If you are not already dazzled by the fourty by twenty foot chrome chandelier in the main dining room at Hunt & Fish Club, then you will be in awe of its artwork. The “Black Room” and the “White Room” respectively feature sensational and dramatic paintings designed by world-renowned artist, Roy Nachum, who also had a hand in the design of the restaurant in partnership with respected design firm, Studio Iyor. Together, the two were careful to preserve the elegant and timeless feel of the restaurant’s ideals, while creating an intelligent and contemporary space by emphasizing powerful geometric forms.
Born in Israel, Nachum relocated to New York where he studied at The Cooper Union School of Art. His artistic style flirts with the boundaries between visual and non-visual perception by employing physical stimulation in the form of Braille to his pieces. Nachum feels that art should be a multi-sensory experience, and he encourages viewers to interact with his work physically. He believes that it is this human interaction that keeps the work alive and breaks down the barrier between the viewer and the ‘’sacred object’’.
“I’m not trying to reinvent the wheel,” Nachum commented on his design of the space, “I just want to take it one step beyond and do it right.”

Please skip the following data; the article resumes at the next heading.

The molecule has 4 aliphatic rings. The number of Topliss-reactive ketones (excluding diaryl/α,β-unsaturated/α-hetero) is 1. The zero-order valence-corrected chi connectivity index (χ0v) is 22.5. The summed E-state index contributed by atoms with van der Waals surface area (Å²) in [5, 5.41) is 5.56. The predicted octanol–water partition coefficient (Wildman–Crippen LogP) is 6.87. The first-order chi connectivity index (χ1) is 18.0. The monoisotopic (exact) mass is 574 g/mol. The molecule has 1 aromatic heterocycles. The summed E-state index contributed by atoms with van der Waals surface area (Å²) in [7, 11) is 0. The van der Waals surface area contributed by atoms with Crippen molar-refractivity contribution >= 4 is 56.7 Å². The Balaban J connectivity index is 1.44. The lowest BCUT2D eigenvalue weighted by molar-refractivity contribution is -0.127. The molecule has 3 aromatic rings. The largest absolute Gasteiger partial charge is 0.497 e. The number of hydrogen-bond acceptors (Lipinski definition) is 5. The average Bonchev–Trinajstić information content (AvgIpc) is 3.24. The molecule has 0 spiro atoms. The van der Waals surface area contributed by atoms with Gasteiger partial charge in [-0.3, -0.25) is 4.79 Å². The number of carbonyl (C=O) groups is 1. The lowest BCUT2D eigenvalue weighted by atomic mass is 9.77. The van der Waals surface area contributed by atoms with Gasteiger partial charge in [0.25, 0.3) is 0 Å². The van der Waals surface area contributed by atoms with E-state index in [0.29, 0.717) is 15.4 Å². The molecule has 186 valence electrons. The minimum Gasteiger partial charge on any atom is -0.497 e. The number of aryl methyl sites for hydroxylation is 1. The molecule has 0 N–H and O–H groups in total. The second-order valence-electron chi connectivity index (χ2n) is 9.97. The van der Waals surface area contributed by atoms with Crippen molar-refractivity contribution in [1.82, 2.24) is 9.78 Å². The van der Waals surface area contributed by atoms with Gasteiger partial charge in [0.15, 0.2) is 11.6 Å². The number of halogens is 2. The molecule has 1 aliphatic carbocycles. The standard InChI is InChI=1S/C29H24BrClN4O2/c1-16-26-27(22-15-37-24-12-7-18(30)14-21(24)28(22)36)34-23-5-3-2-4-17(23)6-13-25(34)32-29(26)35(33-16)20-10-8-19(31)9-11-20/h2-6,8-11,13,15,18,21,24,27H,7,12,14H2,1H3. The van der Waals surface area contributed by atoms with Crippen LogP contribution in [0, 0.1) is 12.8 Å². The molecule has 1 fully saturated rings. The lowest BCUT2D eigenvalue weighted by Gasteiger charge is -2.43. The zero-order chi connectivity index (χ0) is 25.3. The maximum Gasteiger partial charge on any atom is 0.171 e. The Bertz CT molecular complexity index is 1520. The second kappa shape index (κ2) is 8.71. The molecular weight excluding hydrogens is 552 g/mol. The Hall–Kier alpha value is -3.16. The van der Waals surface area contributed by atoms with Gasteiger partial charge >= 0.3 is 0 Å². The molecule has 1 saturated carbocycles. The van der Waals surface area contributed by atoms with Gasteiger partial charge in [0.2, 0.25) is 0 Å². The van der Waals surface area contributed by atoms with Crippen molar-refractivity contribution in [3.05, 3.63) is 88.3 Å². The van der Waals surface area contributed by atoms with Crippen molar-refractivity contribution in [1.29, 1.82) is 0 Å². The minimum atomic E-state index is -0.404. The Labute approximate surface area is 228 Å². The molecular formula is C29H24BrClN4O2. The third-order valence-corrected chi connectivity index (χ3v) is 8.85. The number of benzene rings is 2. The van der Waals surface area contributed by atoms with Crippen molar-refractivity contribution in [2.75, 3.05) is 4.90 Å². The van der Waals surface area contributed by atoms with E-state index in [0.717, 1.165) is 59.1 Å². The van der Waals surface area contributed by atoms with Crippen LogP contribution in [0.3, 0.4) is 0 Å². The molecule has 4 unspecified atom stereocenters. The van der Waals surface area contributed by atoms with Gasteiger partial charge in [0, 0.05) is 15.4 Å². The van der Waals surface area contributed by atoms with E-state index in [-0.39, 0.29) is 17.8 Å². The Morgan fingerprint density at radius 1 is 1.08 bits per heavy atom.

Three of Nachum’s Braille paintings proudly hang at Hunt & Fish Club. The first piece that guests encounter is displayed in the Black Room, the main entrance and bar area. In this exotic piece, the Braille surrounds the woman on the horse. As guests enter the White Room, the main dining room, the transfixing signature piece featured is titled, “Born Again”, a symphony of gold fluidity that tells yet another story in Braille. The third piece resides on the far wall in the White Room and is one of Nachum’s signature pieces from his collection, “Color Blind”. The drama between the man and fierce beast beckons a great deal of attention from guests, and has quite possibly become Hunt & Fish Club’s most well-known painting.
Mr. Nachum commented that a restaurant is a lot like a piece of artwork, in that “It always starts with a white canvas, and you let your mind go.”
Posted on 12/11/2015 at 12:00:00 AM